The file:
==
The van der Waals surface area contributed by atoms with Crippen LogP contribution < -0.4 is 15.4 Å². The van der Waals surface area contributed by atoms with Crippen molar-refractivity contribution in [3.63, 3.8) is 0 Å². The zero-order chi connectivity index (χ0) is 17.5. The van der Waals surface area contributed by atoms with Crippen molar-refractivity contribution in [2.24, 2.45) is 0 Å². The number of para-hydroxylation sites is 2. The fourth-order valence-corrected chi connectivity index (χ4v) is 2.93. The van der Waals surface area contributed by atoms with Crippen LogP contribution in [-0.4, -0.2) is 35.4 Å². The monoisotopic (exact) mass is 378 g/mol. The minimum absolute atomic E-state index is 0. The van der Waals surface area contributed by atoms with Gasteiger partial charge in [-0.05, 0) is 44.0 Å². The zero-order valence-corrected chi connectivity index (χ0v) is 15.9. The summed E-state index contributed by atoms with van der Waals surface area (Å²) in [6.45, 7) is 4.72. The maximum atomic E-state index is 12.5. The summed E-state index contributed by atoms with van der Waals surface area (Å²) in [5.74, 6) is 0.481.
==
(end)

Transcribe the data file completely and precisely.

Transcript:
The van der Waals surface area contributed by atoms with Crippen LogP contribution < -0.4 is 15.4 Å². The van der Waals surface area contributed by atoms with Crippen molar-refractivity contribution in [3.63, 3.8) is 0 Å². The zero-order chi connectivity index (χ0) is 17.5. The van der Waals surface area contributed by atoms with Crippen molar-refractivity contribution in [2.24, 2.45) is 0 Å². The number of para-hydroxylation sites is 2. The fourth-order valence-corrected chi connectivity index (χ4v) is 2.93. The van der Waals surface area contributed by atoms with Crippen LogP contribution in [-0.4, -0.2) is 35.4 Å². The monoisotopic (exact) mass is 378 g/mol. The minimum absolute atomic E-state index is 0. The van der Waals surface area contributed by atoms with Gasteiger partial charge in [-0.05, 0) is 44.0 Å². The zero-order valence-corrected chi connectivity index (χ0v) is 15.9. The summed E-state index contributed by atoms with van der Waals surface area (Å²) in [6.45, 7) is 4.72. The maximum atomic E-state index is 12.5. The summed E-state index contributed by atoms with van der Waals surface area (Å²) in [5.74, 6) is 0.481.